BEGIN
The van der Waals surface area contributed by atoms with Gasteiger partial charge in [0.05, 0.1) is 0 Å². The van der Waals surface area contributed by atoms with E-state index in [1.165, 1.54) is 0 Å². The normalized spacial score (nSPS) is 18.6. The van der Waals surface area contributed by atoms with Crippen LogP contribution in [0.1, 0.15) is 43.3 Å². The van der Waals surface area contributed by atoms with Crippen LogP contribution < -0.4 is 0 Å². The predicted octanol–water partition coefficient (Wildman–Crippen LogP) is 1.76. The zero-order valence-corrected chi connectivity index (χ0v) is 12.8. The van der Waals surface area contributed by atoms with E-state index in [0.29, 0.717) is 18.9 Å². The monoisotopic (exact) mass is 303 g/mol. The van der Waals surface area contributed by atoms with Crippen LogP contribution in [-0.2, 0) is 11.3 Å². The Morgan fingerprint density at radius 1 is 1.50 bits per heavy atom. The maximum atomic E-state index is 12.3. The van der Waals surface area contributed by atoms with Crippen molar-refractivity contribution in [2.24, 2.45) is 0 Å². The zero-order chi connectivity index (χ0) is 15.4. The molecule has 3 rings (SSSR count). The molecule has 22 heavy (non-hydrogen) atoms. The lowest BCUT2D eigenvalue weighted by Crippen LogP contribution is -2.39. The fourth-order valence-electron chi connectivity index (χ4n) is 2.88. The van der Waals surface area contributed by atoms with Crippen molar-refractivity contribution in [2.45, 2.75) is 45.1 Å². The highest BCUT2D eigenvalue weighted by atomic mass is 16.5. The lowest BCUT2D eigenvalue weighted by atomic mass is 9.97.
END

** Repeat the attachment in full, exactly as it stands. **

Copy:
The van der Waals surface area contributed by atoms with Gasteiger partial charge in [0.05, 0.1) is 0 Å². The van der Waals surface area contributed by atoms with E-state index in [1.165, 1.54) is 0 Å². The normalized spacial score (nSPS) is 18.6. The van der Waals surface area contributed by atoms with Crippen LogP contribution in [0.1, 0.15) is 43.3 Å². The van der Waals surface area contributed by atoms with Crippen LogP contribution < -0.4 is 0 Å². The predicted octanol–water partition coefficient (Wildman–Crippen LogP) is 1.76. The zero-order valence-corrected chi connectivity index (χ0v) is 12.8. The van der Waals surface area contributed by atoms with E-state index in [0.29, 0.717) is 18.9 Å². The monoisotopic (exact) mass is 303 g/mol. The van der Waals surface area contributed by atoms with Crippen LogP contribution in [-0.2, 0) is 11.3 Å². The Morgan fingerprint density at radius 1 is 1.50 bits per heavy atom. The maximum atomic E-state index is 12.3. The van der Waals surface area contributed by atoms with Crippen molar-refractivity contribution in [2.24, 2.45) is 0 Å². The zero-order chi connectivity index (χ0) is 15.4. The molecule has 3 rings (SSSR count). The molecule has 22 heavy (non-hydrogen) atoms. The lowest BCUT2D eigenvalue weighted by Crippen LogP contribution is -2.39. The fourth-order valence-electron chi connectivity index (χ4n) is 2.88. The van der Waals surface area contributed by atoms with Crippen molar-refractivity contribution in [2.45, 2.75) is 45.1 Å². The highest BCUT2D eigenvalue weighted by atomic mass is 16.5. The lowest BCUT2D eigenvalue weighted by atomic mass is 9.97.